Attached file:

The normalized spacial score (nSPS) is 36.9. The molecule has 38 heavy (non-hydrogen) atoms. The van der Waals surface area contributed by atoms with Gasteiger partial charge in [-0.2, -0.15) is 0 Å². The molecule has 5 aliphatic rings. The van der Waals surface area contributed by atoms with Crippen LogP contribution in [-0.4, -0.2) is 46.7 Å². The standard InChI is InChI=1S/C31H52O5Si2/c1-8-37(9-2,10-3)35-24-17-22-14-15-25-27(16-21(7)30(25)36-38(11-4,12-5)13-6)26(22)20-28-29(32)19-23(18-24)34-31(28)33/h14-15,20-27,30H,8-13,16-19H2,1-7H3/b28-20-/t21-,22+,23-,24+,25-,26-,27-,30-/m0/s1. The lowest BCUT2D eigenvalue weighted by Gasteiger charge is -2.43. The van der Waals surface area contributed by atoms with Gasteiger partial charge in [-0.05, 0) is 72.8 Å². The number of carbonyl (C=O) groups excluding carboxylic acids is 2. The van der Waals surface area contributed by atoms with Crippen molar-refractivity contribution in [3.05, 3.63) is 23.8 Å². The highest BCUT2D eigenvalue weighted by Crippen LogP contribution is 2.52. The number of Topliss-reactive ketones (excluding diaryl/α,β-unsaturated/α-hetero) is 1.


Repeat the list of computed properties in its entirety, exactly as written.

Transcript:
The normalized spacial score (nSPS) is 36.9. The molecule has 38 heavy (non-hydrogen) atoms. The van der Waals surface area contributed by atoms with Gasteiger partial charge in [-0.2, -0.15) is 0 Å². The molecule has 5 aliphatic rings. The van der Waals surface area contributed by atoms with Crippen LogP contribution in [-0.4, -0.2) is 46.7 Å². The standard InChI is InChI=1S/C31H52O5Si2/c1-8-37(9-2,10-3)35-24-17-22-14-15-25-27(16-21(7)30(25)36-38(11-4,12-5)13-6)26(22)20-28-29(32)19-23(18-24)34-31(28)33/h14-15,20-27,30H,8-13,16-19H2,1-7H3/b28-20-/t21-,22+,23-,24+,25-,26-,27-,30-/m0/s1. The lowest BCUT2D eigenvalue weighted by Gasteiger charge is -2.43. The van der Waals surface area contributed by atoms with Gasteiger partial charge in [-0.05, 0) is 72.8 Å². The number of carbonyl (C=O) groups excluding carboxylic acids is 2. The van der Waals surface area contributed by atoms with Crippen molar-refractivity contribution in [3.05, 3.63) is 23.8 Å². The highest BCUT2D eigenvalue weighted by Crippen LogP contribution is 2.52. The number of Topliss-reactive ketones (excluding diaryl/α,β-unsaturated/α-hetero) is 1.